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In our local history series, Sense of Place, we examine the happenings of the past to discover how they have shaped the modern culture and landscape of the Ozarks region. In the first of two installments about Springfield’s transit history, Emma Wilson explores the evolution of the Queen City’s public transportation system.
Imagine a map of Springfield. If you drive a car and are from the area, you’re probably envisioning a grid of roads bordered by major streets or highways like James River Freeway or West Bypass. If you’re from north or central Springfield you may see the empty swaths where the railroads pass east and west. This city has been shaped by how people travel to it and through it.
With the arrival of the predecessor to the Frisco Railroad in 1870, the value of a light rail line system also became apparent and the first streetcar lines were laid in the early 1880s, says John Rutherford. He’s a local history associate at the Springfield-Greene County Library.
“It primarily ran between Commercial Street down to the public square; and then they saw that it had even more value than that so then they started building branches so it would go out in the neighborhoods instead of just between the two major commercial areas of the city.”
Did you ever wonder why some neighborhood streets are far wider than those just a block away, such as Pickwick Avenue? Or why Grant, just north of Commercial, has is a smaller, separate tunnel to one side as you drive under the train tracks? These are the remnants of the streetcar system that once ran through town. The first streetcars that moved along Springfield streets were powered by mules and horses.
“Then, around 1890, it was electrified,” says Rutherford
“In 1900 there were only 50 cities in the United States that had electric trolleys.”
That’s Dave Fraley, the director of environmental affairs at City Utilities.
“They wanted Springfield to be progressive and they went out and solicited outside investment from St. Louis and Chicago. Places like that,” Fraley said.
The various companies running streetcars consolidated and were purchased by the Springfield Traction Company in 1895—that business was owned by investors in New York. Fraley says it was Springfield Traction that built the first powerhouse in town and would rent out space to the bourgeoning electric light company, resulting in utilities and transportation being operated from under the same roof.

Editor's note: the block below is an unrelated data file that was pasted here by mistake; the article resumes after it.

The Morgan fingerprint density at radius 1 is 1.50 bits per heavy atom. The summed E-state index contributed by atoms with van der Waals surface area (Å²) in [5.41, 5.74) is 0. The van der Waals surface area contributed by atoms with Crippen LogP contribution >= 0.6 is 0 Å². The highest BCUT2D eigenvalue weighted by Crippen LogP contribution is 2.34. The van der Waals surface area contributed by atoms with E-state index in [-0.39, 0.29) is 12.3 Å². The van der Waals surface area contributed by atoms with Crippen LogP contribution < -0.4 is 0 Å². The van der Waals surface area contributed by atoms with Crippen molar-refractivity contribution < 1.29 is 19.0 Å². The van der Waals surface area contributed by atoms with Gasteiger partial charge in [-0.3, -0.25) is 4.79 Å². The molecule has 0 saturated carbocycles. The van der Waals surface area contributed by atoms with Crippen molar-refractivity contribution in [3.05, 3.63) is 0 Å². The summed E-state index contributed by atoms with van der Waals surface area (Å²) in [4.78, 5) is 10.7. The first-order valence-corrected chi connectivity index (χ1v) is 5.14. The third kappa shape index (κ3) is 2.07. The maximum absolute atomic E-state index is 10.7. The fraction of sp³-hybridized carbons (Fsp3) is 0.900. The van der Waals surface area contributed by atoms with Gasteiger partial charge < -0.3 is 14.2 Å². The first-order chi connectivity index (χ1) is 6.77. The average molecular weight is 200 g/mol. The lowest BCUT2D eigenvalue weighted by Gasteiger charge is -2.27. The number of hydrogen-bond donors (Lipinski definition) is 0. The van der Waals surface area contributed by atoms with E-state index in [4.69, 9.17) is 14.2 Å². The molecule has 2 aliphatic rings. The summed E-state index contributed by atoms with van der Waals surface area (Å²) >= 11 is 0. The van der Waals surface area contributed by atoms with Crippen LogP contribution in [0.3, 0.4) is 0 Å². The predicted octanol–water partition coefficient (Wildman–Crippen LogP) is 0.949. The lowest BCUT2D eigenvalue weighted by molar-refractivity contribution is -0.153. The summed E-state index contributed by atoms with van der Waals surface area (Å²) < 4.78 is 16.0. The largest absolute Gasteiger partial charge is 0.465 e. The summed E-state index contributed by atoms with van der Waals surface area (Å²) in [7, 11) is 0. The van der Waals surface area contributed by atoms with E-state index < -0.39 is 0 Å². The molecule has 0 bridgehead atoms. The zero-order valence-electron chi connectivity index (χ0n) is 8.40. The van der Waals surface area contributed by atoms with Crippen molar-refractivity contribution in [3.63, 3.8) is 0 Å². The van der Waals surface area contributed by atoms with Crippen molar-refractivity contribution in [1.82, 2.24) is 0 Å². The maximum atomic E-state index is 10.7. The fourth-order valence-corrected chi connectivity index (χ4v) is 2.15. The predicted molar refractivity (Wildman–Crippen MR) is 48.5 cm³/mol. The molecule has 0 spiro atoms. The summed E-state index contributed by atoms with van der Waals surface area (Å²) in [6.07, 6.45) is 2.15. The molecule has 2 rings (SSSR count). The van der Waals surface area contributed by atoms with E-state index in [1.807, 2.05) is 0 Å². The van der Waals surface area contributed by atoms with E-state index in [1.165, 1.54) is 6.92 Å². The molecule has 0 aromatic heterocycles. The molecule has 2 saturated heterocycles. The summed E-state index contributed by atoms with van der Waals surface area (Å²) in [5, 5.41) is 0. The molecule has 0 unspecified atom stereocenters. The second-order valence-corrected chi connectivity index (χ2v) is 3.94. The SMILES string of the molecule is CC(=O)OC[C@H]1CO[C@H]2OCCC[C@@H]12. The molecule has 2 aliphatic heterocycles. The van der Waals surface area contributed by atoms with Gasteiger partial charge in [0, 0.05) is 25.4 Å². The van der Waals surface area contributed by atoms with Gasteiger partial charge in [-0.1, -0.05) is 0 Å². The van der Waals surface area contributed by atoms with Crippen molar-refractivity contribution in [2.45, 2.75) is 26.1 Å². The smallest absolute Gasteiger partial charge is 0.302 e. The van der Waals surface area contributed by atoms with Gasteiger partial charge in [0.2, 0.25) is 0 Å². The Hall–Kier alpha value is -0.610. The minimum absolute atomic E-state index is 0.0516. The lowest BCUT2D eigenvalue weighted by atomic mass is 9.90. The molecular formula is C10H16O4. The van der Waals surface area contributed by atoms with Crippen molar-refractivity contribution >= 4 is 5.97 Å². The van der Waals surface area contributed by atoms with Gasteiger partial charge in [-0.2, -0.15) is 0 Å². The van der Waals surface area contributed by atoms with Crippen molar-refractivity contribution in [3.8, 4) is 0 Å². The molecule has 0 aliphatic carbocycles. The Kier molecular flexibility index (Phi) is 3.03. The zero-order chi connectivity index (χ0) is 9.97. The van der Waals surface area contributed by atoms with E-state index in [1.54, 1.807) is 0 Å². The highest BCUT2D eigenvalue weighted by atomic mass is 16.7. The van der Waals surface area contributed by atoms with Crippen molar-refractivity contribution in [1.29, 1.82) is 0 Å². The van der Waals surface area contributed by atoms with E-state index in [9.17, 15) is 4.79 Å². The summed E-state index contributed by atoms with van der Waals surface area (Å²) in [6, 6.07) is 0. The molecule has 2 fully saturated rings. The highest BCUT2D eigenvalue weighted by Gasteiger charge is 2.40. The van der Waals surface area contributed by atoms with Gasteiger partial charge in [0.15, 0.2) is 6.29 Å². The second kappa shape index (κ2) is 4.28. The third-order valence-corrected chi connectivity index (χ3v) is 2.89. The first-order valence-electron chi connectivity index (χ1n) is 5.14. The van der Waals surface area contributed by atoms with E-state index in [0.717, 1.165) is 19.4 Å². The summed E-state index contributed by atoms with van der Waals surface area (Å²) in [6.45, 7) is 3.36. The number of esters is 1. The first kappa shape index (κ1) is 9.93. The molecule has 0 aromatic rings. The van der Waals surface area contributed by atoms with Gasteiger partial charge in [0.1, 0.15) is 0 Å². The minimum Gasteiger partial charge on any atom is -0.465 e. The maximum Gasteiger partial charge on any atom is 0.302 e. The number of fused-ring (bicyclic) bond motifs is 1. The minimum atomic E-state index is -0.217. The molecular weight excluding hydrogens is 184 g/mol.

“That wasn’t unusual back in the day but City Utilities is the last, the last utility company where that situation persists.” Fraley said
So the streetcars in Springfield advanced industry and business, but they also allowed people participating in commerce to live further from the city center. By the 1920s, the electric streetcar lines ran all the way to three city boundaries along Talmage, Glenstone, and West Ave, and south to Catalpa. This was at a time that the southern boundary of Springfield was Sunshine Street. Neighborhoods were built to accommodate these new commuters, such as the Pickwick Place subdivision. Around that same time, automobiles for personal and public use were becoming more and more common. Springfield Traction bought out busses that were competing for their customers.
“So from 1923 to ‘38 you had streetcars and busses sharing the streets and in 1938 they made the move to go all-bus and retired the trolley system completely,” Fraley said.
The people of Springfield saw busses as more modern and versatile and the umbrella company that owned Springfield Traction saw an opportunity for more profit in oil and gas. This transition took place all over the country and accelerated in the post-World War Two era as Springfield was undergoing another major transformation as infrastructure was built to accommodate the exploding number of personal motor vehicles on the roads. Dr. Andrew Cline teaches in the Media, Journalism and Film Department at Missouri State University and has been doing research about public transportation in the region.
“This immediate post-war era, say 1945-1960, was an era of the explosive growth of suburbs and the building of the interstate highway system which was the largest public works project in the world,” Cline said.
The result is a southern city boundary five miles further from the town center than in the 1930s. Once cars became affordable and the infrastructure existed to support them, people in Springfield and across the country stopped relying on public transportation. Dave Fraley says that in 1945 there were 13 million people riding the bus, now ridership is typically less than 1.5 million.
“It has gone from a necessity for the many to a necessity for the few. There are fewer people today that ride the busses because they want to rather than the fact they have to. Back in the day, it was the only way to get around conveniently and quickly,” Fraley said.
Around the country, municipalities are re-establishing electric streetcar systems and re-vamping their bus transit. But in Springfield, and others, it’s not always easy to convince folks to invest money in a system that hasn’t paid for itself since the 1950s. So, will the streetcars of the past be the future of public transportation in Springfield? Probably not, but they did have an impact on the infrastructure of the present. To see a map of the streetcar routes and photos of the streetcars, view this story at our website, KSMU.org and click on the Sense of Place link.
For KSMU’s Sense of Place, I’m Emma Wilson.